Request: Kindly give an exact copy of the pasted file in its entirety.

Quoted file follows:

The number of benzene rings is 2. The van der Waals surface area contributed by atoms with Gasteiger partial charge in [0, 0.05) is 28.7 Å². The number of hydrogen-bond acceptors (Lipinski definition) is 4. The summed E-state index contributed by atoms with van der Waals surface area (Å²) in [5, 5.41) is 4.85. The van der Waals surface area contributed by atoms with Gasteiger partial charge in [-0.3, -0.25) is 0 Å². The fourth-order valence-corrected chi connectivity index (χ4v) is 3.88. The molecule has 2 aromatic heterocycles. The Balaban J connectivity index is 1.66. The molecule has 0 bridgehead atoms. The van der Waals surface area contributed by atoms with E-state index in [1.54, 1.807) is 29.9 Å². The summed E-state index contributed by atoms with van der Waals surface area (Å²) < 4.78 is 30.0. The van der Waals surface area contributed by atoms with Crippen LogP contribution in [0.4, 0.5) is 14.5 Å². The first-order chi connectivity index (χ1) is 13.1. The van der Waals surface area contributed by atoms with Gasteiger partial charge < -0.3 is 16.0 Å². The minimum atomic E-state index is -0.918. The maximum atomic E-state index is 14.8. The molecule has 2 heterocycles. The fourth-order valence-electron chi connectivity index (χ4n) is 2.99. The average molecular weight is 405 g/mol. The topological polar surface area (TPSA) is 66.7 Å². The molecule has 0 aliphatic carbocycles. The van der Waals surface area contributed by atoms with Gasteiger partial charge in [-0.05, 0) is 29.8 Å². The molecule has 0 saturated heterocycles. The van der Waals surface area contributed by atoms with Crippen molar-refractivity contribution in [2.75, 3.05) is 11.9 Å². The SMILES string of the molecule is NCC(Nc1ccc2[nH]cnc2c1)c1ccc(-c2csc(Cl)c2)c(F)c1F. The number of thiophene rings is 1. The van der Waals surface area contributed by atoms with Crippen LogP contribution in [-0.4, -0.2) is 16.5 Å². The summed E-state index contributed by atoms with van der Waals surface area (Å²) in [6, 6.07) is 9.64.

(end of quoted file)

The number of benzene rings is 2. The van der Waals surface area contributed by atoms with Gasteiger partial charge in [0, 0.05) is 28.7 Å². The number of hydrogen-bond acceptors (Lipinski definition) is 4. The summed E-state index contributed by atoms with van der Waals surface area (Å²) in [5, 5.41) is 4.85. The van der Waals surface area contributed by atoms with Gasteiger partial charge in [-0.3, -0.25) is 0 Å². The fourth-order valence-corrected chi connectivity index (χ4v) is 3.88. The molecule has 2 aromatic heterocycles. The Balaban J connectivity index is 1.66. The molecule has 0 bridgehead atoms. The van der Waals surface area contributed by atoms with E-state index in [1.54, 1.807) is 29.9 Å². The summed E-state index contributed by atoms with van der Waals surface area (Å²) < 4.78 is 30.0. The van der Waals surface area contributed by atoms with Crippen LogP contribution in [0.4, 0.5) is 14.5 Å². The first-order chi connectivity index (χ1) is 13.1. The van der Waals surface area contributed by atoms with Gasteiger partial charge < -0.3 is 16.0 Å². The minimum atomic E-state index is -0.918. The maximum atomic E-state index is 14.8. The molecule has 2 heterocycles. The fourth-order valence-electron chi connectivity index (χ4n) is 2.99. The average molecular weight is 405 g/mol. The topological polar surface area (TPSA) is 66.7 Å². The molecule has 0 aliphatic carbocycles. The van der Waals surface area contributed by atoms with Gasteiger partial charge in [-0.05, 0) is 29.8 Å². The molecule has 0 saturated heterocycles. The van der Waals surface area contributed by atoms with Crippen molar-refractivity contribution in [2.75, 3.05) is 11.9 Å². The SMILES string of the molecule is NCC(Nc1ccc2[nH]cnc2c1)c1ccc(-c2csc(Cl)c2)c(F)c1F. The number of thiophene rings is 1. The van der Waals surface area contributed by atoms with Crippen LogP contribution in [-0.4, -0.2) is 16.5 Å². The summed E-state index contributed by atoms with van der Waals surface area (Å²) in [6, 6.07) is 9.64.